Rare pistol made for Sir Walter Scott to go under the hammer
The rare piece is engraved with the Scott of Abbotsford family crest on one side, and a coat of arms with the motto “Watch Weel” on the other.
It will be auctioned by Lyon & Turnbull and sold as part of the Edinburgh-headquartered auction house's Scottish Works and Whisky sale on Wednesday.
It is expected to fetch between £15,000 and £20,000.
Colin Fraser, specialist in arms and armour at Lyon & Turnbull, said: “This is a remarkable Scottish belt pistol given its connection to Sir Walter Scott, one of the most successful authors of all time.
"The pistol was made by McLeod, the same maker of a pair of pistols, bearing a similar armorial engraving and still within Sir Walter Scott’s collection and on display at Abbotsford.
"Scott actually mentions commissioning the pair for King George IV’s visit to Scotland in 1822 in letters to McLeod.
"Sir Walter Scott organised this Royal visit, which not only had a huge impact on 19th century Scotland, but had a long-lasting effect. It brought the wearing of full Highland dress, broad sword dirks (daggers) and Highland belt pistols, like the type referred to here, back into fashion.”
Today, Sunday, August 15, marks 250 years since Sir Walter Scott was born in Edinburgh.
The anniversary is being marked this weekend by ScottFest at Abbotsford, Scott’s former pile in the Scottish Borders, with the festival of the writer themed around his novel Ivanhoe.
The anniversary is also being marked by The Royal Mint with its first ever commemorative £2 coin.
Scott’s influence on Scottish culture – and how Scottish culture is defined – is immense. He has been credited with popularising tartan, saving the Scottish banknote and rediscovering the nation’s Crown Jewels.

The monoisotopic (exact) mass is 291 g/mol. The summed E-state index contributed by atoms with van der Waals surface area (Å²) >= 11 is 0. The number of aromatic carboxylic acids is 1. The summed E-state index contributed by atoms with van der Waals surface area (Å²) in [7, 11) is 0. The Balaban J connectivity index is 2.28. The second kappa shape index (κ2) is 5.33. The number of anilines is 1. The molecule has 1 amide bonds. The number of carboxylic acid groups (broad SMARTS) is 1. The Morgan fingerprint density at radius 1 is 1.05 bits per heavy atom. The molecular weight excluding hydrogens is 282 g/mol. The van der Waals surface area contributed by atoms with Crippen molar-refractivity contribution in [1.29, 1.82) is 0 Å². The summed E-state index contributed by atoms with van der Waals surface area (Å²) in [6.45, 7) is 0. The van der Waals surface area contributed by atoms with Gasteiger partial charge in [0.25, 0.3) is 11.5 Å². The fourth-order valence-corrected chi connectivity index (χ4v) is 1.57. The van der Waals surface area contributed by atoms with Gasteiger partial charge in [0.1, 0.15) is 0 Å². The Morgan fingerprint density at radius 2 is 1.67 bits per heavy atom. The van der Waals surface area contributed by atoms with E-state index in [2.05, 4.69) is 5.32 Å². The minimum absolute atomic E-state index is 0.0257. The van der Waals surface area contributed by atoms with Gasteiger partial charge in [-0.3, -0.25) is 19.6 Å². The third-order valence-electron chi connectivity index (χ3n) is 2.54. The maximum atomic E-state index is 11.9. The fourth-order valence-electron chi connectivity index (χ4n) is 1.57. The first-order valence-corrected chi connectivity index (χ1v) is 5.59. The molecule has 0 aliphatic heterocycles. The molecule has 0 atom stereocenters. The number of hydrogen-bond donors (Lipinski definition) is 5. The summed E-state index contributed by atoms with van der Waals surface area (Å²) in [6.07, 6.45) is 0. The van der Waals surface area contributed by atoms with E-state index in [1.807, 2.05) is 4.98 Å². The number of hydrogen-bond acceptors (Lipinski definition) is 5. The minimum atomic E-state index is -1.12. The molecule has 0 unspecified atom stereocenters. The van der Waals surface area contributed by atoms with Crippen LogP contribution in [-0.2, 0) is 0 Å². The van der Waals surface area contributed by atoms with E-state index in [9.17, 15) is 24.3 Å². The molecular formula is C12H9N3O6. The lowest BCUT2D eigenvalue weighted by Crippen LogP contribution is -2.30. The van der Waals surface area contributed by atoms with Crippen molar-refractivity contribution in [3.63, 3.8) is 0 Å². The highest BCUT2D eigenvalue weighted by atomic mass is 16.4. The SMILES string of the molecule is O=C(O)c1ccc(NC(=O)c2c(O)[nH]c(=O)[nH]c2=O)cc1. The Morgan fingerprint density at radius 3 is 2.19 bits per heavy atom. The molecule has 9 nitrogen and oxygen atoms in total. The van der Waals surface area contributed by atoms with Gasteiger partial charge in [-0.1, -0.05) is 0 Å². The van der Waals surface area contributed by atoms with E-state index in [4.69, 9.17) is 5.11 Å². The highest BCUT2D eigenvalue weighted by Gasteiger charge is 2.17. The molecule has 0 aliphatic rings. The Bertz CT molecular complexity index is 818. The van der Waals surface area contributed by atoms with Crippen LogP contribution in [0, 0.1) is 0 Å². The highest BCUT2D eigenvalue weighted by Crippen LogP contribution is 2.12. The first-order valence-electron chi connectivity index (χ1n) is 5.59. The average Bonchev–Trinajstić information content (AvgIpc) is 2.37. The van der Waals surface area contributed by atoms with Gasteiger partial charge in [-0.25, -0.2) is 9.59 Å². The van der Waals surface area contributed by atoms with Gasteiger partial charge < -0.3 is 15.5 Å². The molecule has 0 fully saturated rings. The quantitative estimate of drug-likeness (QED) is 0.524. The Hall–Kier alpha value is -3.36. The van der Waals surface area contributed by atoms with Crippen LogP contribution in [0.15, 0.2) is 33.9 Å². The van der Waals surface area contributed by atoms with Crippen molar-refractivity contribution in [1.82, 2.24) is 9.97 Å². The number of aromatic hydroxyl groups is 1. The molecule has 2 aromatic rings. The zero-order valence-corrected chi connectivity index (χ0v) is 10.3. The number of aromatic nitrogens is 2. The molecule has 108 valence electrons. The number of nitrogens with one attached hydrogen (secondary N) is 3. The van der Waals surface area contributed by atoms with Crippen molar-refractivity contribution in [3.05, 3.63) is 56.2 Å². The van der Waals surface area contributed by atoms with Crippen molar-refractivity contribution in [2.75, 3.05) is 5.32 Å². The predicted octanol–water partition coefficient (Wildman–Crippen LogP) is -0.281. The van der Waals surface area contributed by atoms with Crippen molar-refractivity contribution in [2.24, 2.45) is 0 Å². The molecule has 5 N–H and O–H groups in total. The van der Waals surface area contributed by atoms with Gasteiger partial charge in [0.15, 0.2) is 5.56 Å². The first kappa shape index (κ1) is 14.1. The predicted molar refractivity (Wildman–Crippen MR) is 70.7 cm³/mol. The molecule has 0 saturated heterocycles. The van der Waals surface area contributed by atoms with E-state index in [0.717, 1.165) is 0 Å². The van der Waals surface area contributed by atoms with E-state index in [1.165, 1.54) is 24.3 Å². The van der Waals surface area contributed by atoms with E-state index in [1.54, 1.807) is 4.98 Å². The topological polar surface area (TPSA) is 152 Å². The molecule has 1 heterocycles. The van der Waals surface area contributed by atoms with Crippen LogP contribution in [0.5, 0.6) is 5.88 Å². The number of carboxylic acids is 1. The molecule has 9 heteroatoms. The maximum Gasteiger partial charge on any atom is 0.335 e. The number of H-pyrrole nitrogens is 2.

His string of bestsellers, such as the Waverley series of historical novels, dominated the 19th century and changed how the world saw Scotland and Scotland saw itself.
There was an unquenchable thirst for his work. More than 23,000 copies of his poem Lady of the Lake, which the writer set around Loch Katrine and the Trossachs, were sold.
It was a literary phenomenon of its time – with the image of romantic Scotland sold along with the verse, which has been credited with kick-starting the Scottish tourism industry.
The speed of publishing Scott’s work to keep up with demand – combined with his notoriously spidery handwriting – meant many errors occurred as they made their way into print.
This anniversary year, a major project is being undertaken at Aberdeen University to correct Scott’s poems and create the first half of a complete edition of verse, which will span ten volumes in time.
The Walter Scott Research Centre at the university now aims to return his poetry to a form that more closely reflects the writer’s original intentions and include his long notes on characters, time and place for context for the reader.
The centre has also launched an online exhibition to introduce a “lesser known Scott” and his love of music to the public.
The exhibition explores the ‘Wizard of the North’s’ legacy in terms of folk song, opera and theatre, from the ballads he collected to popular songs such as Bonnie Dundee.
A Tribute to Sir Walter Scott planned for Aberdeen’s Machar Cathedral on 28 August, featuring jazz pianist Neil Birse, guitarist Tom Williams and singer Katie Mackie, among others.
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